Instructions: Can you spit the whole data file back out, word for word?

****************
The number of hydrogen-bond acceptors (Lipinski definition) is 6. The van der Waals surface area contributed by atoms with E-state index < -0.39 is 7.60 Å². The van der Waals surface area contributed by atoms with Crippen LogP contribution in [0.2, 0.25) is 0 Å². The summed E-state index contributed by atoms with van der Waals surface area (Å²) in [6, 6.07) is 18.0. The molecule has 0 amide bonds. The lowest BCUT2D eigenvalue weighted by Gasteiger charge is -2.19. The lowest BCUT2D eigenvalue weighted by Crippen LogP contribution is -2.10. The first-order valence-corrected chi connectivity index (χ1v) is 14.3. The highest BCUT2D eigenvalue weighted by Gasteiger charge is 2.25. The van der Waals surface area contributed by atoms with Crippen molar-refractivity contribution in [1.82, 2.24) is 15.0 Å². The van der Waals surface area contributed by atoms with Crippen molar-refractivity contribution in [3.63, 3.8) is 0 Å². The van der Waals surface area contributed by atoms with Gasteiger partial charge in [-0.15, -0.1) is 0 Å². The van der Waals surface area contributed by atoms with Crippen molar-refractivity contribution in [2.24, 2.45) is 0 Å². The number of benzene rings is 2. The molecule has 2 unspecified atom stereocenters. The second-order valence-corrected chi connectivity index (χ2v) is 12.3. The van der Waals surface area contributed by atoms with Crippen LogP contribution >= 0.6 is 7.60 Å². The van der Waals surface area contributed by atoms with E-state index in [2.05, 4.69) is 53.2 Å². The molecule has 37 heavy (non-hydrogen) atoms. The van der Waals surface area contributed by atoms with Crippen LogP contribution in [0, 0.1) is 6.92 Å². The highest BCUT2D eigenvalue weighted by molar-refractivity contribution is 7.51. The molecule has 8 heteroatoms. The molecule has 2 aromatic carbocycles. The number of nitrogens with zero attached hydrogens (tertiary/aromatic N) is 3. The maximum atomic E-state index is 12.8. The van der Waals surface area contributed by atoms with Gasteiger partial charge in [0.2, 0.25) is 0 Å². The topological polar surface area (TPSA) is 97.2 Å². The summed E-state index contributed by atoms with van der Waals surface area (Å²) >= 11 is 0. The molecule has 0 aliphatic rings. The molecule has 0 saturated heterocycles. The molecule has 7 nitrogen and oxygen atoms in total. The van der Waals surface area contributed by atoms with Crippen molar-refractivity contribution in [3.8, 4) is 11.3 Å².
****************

The number of hydrogen-bond acceptors (Lipinski definition) is 6. The van der Waals surface area contributed by atoms with E-state index < -0.39 is 7.60 Å². The van der Waals surface area contributed by atoms with Crippen LogP contribution in [0.2, 0.25) is 0 Å². The summed E-state index contributed by atoms with van der Waals surface area (Å²) in [6, 6.07) is 18.0. The molecule has 0 amide bonds. The lowest BCUT2D eigenvalue weighted by Gasteiger charge is -2.19. The lowest BCUT2D eigenvalue weighted by Crippen LogP contribution is -2.10. The first-order valence-corrected chi connectivity index (χ1v) is 14.3. The highest BCUT2D eigenvalue weighted by Gasteiger charge is 2.25. The van der Waals surface area contributed by atoms with Crippen molar-refractivity contribution in [1.82, 2.24) is 15.0 Å². The van der Waals surface area contributed by atoms with Crippen molar-refractivity contribution in [3.63, 3.8) is 0 Å². The van der Waals surface area contributed by atoms with Gasteiger partial charge in [-0.15, -0.1) is 0 Å². The van der Waals surface area contributed by atoms with Crippen molar-refractivity contribution in [2.24, 2.45) is 0 Å². The number of benzene rings is 2. The molecule has 2 unspecified atom stereocenters. The second-order valence-corrected chi connectivity index (χ2v) is 12.3. The van der Waals surface area contributed by atoms with Crippen LogP contribution >= 0.6 is 7.60 Å². The van der Waals surface area contributed by atoms with E-state index in [2.05, 4.69) is 53.2 Å². The molecule has 37 heavy (non-hydrogen) atoms. The van der Waals surface area contributed by atoms with Crippen LogP contribution in [0, 0.1) is 6.92 Å². The highest BCUT2D eigenvalue weighted by molar-refractivity contribution is 7.51. The molecule has 8 heteroatoms. The molecule has 2 aromatic carbocycles. The number of nitrogens with zero attached hydrogens (tertiary/aromatic N) is 3. The maximum atomic E-state index is 12.8. The van der Waals surface area contributed by atoms with Gasteiger partial charge in [0.2, 0.25) is 0 Å². The topological polar surface area (TPSA) is 97.2 Å². The summed E-state index contributed by atoms with van der Waals surface area (Å²) >= 11 is 0. The molecule has 0 aliphatic rings. The molecule has 0 saturated heterocycles. The molecule has 7 nitrogen and oxygen atoms in total. The van der Waals surface area contributed by atoms with Crippen molar-refractivity contribution in [3.8, 4) is 11.3 Å².